To think of ancient lacework is also to think of non-literate transmissions of patterns, memorised, passed from one woman to another. Some patterns more complex than others.
Complexity is not
necessarily related to education, but seems more connected to spirit.
For I know plenty of highly-educated people (doctors who cite Cicero and
travel to Abu Simbel, for example). But they may not live according to the children's book adage: One sees clearly only with the heart: what is essential is invisible to the eye.
my supposed worldliness and even the fact that I accepted that adage as
a truth from a very early age, I still have problems putting it into
practice. One can stand, miffed, in the face of one's life and ask: I
got here?! And yet, as a friend said so wisely last night as we
sat beneath an ancient oak in the night breeze, the morning is wiser
than the evening (it's a Russian proverb) - meaning, when one feels the
storm of emotion, it is best to let it blow over, and not answer any
questions at such times. Because later, when it has passed, one sees
things so much clearer.
My friend is very wise. She said that
sometimes people ask us questions not because they want answers, but
because they want to provoke us. The more earnest the person, the more
they are targets for provocateurs. This is where the wisdom of the
morning comes in: there is an art in not responding immediately to what
is presented as being urgent. The trick is to wait. And then, if one has
dodged the trap, one doesn't have to worry about the ugly resulting
inner monologue (she said, he said, why?!).
If we can wait those
ugly situations out - not engaging with them, we have a chance to
increase our love for the beautiful part of life, and grow there, in
that beauty. If the world looks at what we love with a disparaging eye,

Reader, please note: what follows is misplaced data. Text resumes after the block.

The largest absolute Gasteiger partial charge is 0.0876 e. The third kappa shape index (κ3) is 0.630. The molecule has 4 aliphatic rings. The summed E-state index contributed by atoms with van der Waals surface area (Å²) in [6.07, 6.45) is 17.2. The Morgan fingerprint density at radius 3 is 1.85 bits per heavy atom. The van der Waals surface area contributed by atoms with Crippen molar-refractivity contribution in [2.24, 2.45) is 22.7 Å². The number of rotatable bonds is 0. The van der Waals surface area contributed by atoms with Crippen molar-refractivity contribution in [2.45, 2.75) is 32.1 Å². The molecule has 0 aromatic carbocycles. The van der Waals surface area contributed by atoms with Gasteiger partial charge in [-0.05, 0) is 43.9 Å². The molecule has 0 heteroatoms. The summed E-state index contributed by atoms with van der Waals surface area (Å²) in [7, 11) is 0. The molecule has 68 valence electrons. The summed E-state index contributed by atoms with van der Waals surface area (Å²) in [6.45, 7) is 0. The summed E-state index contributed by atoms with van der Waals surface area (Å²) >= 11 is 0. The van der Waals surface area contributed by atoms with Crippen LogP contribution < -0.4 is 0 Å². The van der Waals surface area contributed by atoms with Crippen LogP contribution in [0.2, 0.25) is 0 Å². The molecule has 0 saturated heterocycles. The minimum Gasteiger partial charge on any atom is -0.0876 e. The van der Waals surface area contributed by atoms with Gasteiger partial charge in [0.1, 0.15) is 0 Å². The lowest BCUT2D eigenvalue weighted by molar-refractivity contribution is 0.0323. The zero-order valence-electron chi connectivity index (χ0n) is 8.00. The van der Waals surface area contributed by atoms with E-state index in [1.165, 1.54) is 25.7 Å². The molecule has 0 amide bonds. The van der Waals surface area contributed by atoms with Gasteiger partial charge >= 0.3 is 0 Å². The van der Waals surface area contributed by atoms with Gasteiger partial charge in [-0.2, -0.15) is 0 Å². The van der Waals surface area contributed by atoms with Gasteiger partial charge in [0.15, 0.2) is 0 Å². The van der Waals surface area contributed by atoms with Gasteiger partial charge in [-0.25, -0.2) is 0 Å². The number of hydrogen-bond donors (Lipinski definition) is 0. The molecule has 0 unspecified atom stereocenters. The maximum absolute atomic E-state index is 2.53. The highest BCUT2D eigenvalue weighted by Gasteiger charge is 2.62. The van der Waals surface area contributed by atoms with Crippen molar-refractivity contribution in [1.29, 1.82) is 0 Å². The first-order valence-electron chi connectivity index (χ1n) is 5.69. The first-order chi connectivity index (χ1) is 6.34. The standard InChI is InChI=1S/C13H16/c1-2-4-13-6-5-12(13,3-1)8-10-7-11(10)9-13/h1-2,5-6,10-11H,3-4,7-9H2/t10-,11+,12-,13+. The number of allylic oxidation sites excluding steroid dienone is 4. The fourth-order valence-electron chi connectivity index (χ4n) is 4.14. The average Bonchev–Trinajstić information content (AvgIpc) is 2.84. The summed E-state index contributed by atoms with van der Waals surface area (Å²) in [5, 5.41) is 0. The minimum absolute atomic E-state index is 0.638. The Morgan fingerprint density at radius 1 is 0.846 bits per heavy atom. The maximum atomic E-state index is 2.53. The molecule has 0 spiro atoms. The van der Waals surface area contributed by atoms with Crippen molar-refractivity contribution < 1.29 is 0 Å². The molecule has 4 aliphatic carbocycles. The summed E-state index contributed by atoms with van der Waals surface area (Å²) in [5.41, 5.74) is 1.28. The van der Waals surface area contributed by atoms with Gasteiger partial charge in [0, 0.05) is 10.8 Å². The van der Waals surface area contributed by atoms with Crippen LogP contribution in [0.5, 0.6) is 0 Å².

it is a test, probing what kind of vision we are developing. How much do
we want that hidden treasure? Or, are we content to say, "There's
nothing there," and move on without a struggle? The hidden treasure can
only be found by he who has patience, and is calm.
worldly, patterns speak with a very rational shallowness. The even older
pattern allows logic to develop within a space of where we find
ourselves to be happiest. It is a struggle to get there, to maintain
that space, to find harmony between heart and mind.
As I asked myself yesterday why there was such a gap
between what feels right and how it looks, I was finishing up this
"lacey grocery bag" from a Purl Bee tutorial.
It was reassuring to know that on some level, no matter how much of a
maverick we may take ourselves to be, we are still following ancient
patterns or paths (paths or patterns of essence: of good will
versus provocation; of the heart versus material gain; etc). Some paths may
look the same, but diverge: some paths may look opposite, but lead to
the same place.
It is hard when we do not know where we are going
in concrete terms (there is no, "I shall buy that seaside house, darn
it"). This learning requires a different set of coordinates. Where this
learning is in books, it is often necessary to discern the essence
behind the words. The phrase "one sees clearly only with the heart"
requires such engagement.